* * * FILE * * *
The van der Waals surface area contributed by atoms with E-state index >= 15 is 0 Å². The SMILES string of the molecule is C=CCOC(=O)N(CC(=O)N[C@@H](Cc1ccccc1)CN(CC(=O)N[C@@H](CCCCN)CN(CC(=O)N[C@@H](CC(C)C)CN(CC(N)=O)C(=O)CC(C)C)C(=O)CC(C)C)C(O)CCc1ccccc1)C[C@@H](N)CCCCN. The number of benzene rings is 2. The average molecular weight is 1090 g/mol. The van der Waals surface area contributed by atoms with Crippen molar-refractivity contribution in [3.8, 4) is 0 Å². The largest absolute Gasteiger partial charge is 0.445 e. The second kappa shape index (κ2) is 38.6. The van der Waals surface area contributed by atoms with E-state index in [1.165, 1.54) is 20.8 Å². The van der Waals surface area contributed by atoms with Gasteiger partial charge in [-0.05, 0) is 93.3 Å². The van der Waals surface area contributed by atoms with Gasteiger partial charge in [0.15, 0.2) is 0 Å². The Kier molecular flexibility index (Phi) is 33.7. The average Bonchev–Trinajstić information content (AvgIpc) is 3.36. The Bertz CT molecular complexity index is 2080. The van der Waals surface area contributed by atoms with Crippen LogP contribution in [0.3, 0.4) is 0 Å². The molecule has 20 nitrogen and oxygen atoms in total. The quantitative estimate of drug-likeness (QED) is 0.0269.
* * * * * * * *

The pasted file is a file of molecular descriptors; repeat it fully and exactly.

The van der Waals surface area contributed by atoms with E-state index >= 15 is 0 Å². The SMILES string of the molecule is C=CCOC(=O)N(CC(=O)N[C@@H](Cc1ccccc1)CN(CC(=O)N[C@@H](CCCCN)CN(CC(=O)N[C@@H](CC(C)C)CN(CC(N)=O)C(=O)CC(C)C)C(=O)CC(C)C)C(O)CCc1ccccc1)C[C@@H](N)CCCCN. The number of benzene rings is 2. The average molecular weight is 1090 g/mol. The van der Waals surface area contributed by atoms with Crippen molar-refractivity contribution in [3.8, 4) is 0 Å². The largest absolute Gasteiger partial charge is 0.445 e. The second kappa shape index (κ2) is 38.6. The van der Waals surface area contributed by atoms with E-state index in [1.165, 1.54) is 20.8 Å². The van der Waals surface area contributed by atoms with Gasteiger partial charge in [-0.05, 0) is 93.3 Å². The van der Waals surface area contributed by atoms with Gasteiger partial charge in [0.15, 0.2) is 0 Å². The Kier molecular flexibility index (Phi) is 33.7. The average Bonchev–Trinajstić information content (AvgIpc) is 3.36. The Bertz CT molecular complexity index is 2080. The van der Waals surface area contributed by atoms with Crippen LogP contribution in [0.3, 0.4) is 0 Å². The molecule has 20 nitrogen and oxygen atoms in total. The quantitative estimate of drug-likeness (QED) is 0.0269.